The review was co-produced by Sheffield Council, Sheffield Museums, the University of Sheffield and Sheffield Hallam University and presented to Sheffield’s Race Equality Commission earlier this year.
The initial purpose was to find if Sheffield had any offensive statues or monuments following Black Lives Matter protests that saw the toppling of a statue of Edward Colston, a slave trader, in Bristol last year.
It stated there were no statues such as that in Sheffield but there are features across the city in street names, collections and public art which “perpetuate racist, outdated and uncomfortable messages” and an inadequate expression of its large and diverse population.
A consultation on the findings took place between July and September and found most who responded did not want to see any changes.
A spokesperson for the council said: “We acknowledge this strong feeling and are not currently intending to change any of the existing street names or remove any statues.
“The report into statues and street names is only part of the council’s wider responses to making the city and its places, spaces and communities that make up the city. The report of the Race Equality Commission will be published in 2022 and we will act on its recommendations.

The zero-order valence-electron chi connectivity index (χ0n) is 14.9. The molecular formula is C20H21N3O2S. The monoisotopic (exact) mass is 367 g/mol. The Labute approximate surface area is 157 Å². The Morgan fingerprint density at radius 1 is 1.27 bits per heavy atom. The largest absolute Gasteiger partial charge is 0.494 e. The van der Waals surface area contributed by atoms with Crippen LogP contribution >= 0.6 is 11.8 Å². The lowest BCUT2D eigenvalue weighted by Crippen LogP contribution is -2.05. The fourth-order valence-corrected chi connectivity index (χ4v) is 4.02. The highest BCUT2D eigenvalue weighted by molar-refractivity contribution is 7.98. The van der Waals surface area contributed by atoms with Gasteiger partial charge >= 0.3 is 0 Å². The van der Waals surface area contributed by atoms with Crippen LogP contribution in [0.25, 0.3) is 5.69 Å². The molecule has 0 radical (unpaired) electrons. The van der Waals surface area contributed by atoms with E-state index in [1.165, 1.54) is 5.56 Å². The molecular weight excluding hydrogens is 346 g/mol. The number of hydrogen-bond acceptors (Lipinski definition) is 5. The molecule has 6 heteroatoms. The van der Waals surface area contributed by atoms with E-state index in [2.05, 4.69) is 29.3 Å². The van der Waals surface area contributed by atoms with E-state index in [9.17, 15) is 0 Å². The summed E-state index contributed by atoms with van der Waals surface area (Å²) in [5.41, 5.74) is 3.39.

“The council has also recently established local area committees which will bring new ways of working with a much more local focus.”
What were the findings of the review?
Streets named after people who were heavily involved in slavery, violent suppression and empire were found across the city such as Canning Street, Cannon Hall Road, Dundas Road and Havelock Street.
A stark lack of diversity in the city’s monuments was also found. Of the 100 on the council’s asset register, none were dedicated to a non-white figure and of the 20 ‘Sheffield Legends’ plaques celebrating contemporary Sheffield personalities set into the pavement outside the Town Hall, there is only one – for Dame Jessica Ennis-Hill – celebrating someone of ethnically diverse heritage.
It was noted in the report that many of the historical figures celebrated in Sheffield were social reformers and abolitionist campaigners such as James Montogomery and Mary Anne Rawson but these should be recognised in a more representative way in the future.
The same problem was found with the city’s public art works, although works over the last five years were not yet added, of the 277 works listed, only one was by an artist who has an ethnically diverse heritage.
Library staff identified older titles which could be seen as racist or selective in historical accuracy but these were not removed as they “reflect society and thinking at a particular time”.
Sheffield City Archives said its collection reflects more of what was given and it will aim to curate a more representative view of the city going forward.
Sheffield Museums recognised work needed to be done to decolonise its collections through reinterpreting, returning items to communities of origin and collaborating with communities and partners across the city.